Campus Due Process Litigation Tracker

MacDonald v. University of Alaska, 1:20-cv-00001 (D. Alaska May 22, 2020)

School type: Public
State: Alaska
Federal Circuit: Ninth
Decision primarily favorable to: University
Stage of litigation: Motion for TRO/preliminary injunction
Keywords: Due process

The court denied Plaintiff’s motion for a preliminary injunction.

Plaintiff filed suit alleging that the University of Alaska’s investigation of him for alleged sexual misconduct violated his due process rights in two ways. First, he alleged that the conduct of the university’s first investigator ensured that Plaintiff would not be treated fairly in the investigation. Second, he alleged that the university’s failure to complete its investigation within 50 days (as required by university policy) constituted a due process violation.

As an initial matter, the court found that the potential harm from the allegedly biased investigator was entirely speculative at this stage, because the investigation had not been completed and because there are internal UA remedies of which Plaintiff could avail himself to challenge the investigator’s findings. The court also found that Plaintiff had not produced evidence demonstrating that the investigator was biased, and that his alleged bias would be irrelevant anyway since he had already been removed as the investigator and replaced.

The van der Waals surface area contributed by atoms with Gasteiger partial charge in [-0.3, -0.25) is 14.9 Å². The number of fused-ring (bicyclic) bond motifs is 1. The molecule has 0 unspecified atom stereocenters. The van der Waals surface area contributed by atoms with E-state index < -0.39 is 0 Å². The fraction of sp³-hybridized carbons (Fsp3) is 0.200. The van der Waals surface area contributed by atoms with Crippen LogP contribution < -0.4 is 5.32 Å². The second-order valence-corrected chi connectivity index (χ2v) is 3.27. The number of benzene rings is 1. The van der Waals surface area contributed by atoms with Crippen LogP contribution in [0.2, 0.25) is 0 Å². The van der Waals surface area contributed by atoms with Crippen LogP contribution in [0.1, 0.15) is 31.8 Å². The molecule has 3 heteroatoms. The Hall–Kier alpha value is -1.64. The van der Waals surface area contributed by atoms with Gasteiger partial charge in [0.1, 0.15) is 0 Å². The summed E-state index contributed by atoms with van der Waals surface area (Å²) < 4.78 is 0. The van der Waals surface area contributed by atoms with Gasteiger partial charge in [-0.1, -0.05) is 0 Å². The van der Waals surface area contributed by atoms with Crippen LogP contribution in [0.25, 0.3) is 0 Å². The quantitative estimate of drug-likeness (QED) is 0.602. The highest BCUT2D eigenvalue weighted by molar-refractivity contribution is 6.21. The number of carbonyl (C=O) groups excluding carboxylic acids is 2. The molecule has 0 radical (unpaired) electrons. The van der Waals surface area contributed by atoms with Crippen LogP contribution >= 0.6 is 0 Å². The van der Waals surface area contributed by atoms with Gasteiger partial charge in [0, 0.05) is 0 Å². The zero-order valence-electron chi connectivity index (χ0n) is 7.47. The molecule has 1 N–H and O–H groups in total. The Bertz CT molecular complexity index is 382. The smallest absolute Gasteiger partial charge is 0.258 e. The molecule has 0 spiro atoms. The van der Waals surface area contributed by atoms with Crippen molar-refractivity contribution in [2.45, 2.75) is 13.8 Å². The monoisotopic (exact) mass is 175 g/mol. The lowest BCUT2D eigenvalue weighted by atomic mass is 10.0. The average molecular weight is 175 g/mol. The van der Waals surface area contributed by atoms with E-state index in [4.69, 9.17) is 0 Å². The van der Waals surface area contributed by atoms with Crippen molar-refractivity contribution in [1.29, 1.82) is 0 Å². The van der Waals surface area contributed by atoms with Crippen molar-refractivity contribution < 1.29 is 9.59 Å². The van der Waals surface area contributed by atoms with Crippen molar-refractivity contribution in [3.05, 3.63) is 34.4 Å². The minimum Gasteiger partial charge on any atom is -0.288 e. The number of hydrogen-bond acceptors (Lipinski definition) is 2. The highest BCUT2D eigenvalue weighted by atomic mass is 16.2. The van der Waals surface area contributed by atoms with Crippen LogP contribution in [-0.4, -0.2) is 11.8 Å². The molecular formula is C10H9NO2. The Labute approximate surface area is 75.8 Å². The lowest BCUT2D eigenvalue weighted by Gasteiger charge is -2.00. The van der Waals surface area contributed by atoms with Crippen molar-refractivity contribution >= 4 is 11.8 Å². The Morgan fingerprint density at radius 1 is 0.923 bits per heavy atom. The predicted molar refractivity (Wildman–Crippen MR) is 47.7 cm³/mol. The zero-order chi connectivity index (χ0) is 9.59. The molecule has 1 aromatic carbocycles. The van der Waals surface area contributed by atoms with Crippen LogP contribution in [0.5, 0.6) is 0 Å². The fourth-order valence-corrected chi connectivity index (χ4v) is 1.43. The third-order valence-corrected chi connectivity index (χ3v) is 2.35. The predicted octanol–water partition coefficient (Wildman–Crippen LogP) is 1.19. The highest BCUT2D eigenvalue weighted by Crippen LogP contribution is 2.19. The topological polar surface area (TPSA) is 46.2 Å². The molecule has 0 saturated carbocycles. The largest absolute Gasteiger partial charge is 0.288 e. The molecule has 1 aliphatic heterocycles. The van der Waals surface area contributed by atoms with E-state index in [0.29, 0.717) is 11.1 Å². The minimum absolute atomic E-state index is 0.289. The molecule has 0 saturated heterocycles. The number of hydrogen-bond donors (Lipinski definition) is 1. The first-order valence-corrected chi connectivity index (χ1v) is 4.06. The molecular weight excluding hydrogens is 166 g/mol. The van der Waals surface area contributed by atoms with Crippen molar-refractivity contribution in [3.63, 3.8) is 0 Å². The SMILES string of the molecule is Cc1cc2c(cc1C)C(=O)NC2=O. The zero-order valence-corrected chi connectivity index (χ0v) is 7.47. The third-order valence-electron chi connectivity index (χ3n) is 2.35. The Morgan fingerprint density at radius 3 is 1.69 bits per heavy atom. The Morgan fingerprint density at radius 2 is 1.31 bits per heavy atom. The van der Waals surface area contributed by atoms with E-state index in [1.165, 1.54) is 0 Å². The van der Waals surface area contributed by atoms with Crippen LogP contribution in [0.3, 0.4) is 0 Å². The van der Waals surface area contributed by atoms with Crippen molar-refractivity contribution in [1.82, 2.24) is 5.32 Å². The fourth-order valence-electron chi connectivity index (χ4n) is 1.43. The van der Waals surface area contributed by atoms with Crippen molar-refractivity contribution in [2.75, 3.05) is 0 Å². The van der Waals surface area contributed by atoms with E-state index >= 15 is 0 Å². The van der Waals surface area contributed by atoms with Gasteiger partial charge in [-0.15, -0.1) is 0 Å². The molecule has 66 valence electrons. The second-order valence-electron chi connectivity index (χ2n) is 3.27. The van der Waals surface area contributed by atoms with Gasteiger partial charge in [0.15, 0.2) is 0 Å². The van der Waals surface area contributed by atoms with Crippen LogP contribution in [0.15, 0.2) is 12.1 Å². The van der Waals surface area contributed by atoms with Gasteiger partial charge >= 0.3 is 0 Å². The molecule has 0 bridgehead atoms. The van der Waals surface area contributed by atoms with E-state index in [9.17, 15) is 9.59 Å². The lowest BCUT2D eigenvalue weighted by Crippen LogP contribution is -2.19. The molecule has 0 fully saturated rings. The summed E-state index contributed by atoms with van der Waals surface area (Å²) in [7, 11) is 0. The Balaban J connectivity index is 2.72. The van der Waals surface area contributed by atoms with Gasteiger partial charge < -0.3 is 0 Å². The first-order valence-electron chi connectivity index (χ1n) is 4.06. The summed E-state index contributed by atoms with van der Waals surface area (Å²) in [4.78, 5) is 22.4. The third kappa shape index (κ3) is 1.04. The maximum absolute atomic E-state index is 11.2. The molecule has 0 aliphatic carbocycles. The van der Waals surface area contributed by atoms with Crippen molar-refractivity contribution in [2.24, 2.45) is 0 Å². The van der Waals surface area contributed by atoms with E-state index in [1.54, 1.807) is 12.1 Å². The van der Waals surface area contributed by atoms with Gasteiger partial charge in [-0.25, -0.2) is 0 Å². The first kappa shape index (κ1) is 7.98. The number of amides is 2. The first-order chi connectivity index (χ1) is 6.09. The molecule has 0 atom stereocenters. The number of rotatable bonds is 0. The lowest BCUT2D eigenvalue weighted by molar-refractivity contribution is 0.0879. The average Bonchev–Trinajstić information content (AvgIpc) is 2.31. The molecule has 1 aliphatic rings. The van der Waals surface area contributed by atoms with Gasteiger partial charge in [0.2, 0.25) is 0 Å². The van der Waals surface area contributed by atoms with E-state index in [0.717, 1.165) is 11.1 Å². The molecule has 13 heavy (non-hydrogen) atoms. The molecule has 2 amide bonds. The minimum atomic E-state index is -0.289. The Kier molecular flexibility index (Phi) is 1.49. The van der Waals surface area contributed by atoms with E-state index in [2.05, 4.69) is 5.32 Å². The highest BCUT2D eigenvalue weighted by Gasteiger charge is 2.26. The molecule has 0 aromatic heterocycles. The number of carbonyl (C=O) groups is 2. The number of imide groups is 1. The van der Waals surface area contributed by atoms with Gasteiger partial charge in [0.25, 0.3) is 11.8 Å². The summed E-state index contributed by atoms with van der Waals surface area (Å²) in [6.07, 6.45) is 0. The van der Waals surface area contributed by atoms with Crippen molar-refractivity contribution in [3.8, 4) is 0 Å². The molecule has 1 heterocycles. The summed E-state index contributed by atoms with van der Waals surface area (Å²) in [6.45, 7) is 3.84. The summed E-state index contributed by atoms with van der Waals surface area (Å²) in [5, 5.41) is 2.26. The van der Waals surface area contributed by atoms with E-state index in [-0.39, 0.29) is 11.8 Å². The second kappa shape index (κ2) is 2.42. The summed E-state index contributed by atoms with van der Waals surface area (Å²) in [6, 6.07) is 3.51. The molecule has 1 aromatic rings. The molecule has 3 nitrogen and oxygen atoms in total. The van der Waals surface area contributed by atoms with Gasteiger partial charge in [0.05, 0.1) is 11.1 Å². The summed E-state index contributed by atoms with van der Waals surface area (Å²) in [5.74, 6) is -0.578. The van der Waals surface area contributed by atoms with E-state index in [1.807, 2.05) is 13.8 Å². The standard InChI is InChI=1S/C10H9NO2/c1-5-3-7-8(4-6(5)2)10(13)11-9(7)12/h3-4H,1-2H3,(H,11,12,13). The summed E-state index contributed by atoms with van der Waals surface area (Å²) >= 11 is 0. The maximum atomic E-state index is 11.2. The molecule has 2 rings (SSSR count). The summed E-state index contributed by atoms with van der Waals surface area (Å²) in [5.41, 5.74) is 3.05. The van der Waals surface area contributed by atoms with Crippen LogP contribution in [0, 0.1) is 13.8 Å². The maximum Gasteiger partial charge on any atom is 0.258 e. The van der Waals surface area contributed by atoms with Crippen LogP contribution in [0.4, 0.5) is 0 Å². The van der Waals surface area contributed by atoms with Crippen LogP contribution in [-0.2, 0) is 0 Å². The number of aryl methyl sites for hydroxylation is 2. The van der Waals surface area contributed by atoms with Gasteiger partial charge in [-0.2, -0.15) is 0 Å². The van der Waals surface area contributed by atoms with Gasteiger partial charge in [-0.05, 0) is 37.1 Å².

The court also found that the delay in the investigation — even if it is a violation of UA’s own policies — did not rise to the level of a due process violation.

The university also alleged that the court should decline to exercise jurisdiction under the doctrine of Younger abstention, which applies to

three categories of cases: ‘(1) parallel, pending state criminal proceedings, (2) state civil proceedings that are akin to criminal prosecutions, and (3) state civil proceedings that implicate a State’s interest in enforcing the orders and judgments of its courts.’

The university argued that its Title IX proceedings were akin to criminal prosecutions, which is an argument that directly contradicts the argument made by many universities that few procedural protections are due because their disciplinary proceedings are not adversarial and are instead merely educational in nature. The court declined to rule on the Younger abstention argument at this point, inviting the university to submit additional briefing on it.